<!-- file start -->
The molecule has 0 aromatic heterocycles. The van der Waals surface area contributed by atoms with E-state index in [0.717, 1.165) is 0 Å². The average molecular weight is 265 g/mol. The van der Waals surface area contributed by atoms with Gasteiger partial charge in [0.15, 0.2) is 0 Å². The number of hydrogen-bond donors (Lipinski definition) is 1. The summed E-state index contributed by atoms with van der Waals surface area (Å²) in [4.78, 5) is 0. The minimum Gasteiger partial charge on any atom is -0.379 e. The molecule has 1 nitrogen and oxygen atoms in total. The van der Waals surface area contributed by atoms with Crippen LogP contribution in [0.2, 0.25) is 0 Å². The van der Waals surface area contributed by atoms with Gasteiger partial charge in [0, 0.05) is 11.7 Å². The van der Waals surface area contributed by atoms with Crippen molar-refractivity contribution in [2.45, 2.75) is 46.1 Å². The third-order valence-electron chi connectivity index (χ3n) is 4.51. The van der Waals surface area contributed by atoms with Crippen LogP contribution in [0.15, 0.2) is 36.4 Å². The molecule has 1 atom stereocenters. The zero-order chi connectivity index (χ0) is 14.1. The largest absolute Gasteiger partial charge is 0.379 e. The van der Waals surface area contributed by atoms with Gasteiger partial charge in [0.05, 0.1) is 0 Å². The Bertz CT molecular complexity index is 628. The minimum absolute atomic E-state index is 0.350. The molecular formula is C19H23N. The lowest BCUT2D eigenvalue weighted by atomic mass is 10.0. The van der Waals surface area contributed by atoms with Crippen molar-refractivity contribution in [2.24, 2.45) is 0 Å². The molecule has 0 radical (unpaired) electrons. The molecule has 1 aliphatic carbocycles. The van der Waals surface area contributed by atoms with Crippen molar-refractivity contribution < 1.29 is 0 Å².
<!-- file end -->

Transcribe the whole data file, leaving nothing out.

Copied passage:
The molecule has 0 aromatic heterocycles. The van der Waals surface area contributed by atoms with E-state index in [0.717, 1.165) is 0 Å². The average molecular weight is 265 g/mol. The van der Waals surface area contributed by atoms with Gasteiger partial charge in [0.15, 0.2) is 0 Å². The number of hydrogen-bond donors (Lipinski definition) is 1. The summed E-state index contributed by atoms with van der Waals surface area (Å²) in [4.78, 5) is 0. The minimum Gasteiger partial charge on any atom is -0.379 e. The molecule has 1 nitrogen and oxygen atoms in total. The van der Waals surface area contributed by atoms with Crippen LogP contribution in [0.2, 0.25) is 0 Å². The van der Waals surface area contributed by atoms with Gasteiger partial charge in [0, 0.05) is 11.7 Å². The van der Waals surface area contributed by atoms with Crippen molar-refractivity contribution in [2.45, 2.75) is 46.1 Å². The third-order valence-electron chi connectivity index (χ3n) is 4.51. The van der Waals surface area contributed by atoms with Crippen LogP contribution in [0.15, 0.2) is 36.4 Å². The molecule has 1 atom stereocenters. The zero-order chi connectivity index (χ0) is 14.1. The largest absolute Gasteiger partial charge is 0.379 e. The van der Waals surface area contributed by atoms with Gasteiger partial charge in [0.05, 0.1) is 0 Å². The Bertz CT molecular complexity index is 628. The minimum absolute atomic E-state index is 0.350. The molecular formula is C19H23N. The lowest BCUT2D eigenvalue weighted by atomic mass is 10.0. The van der Waals surface area contributed by atoms with Crippen molar-refractivity contribution in [2.24, 2.45) is 0 Å². The molecule has 0 radical (unpaired) electrons. The molecule has 1 aliphatic carbocycles. The van der Waals surface area contributed by atoms with Crippen molar-refractivity contribution < 1.29 is 0 Å².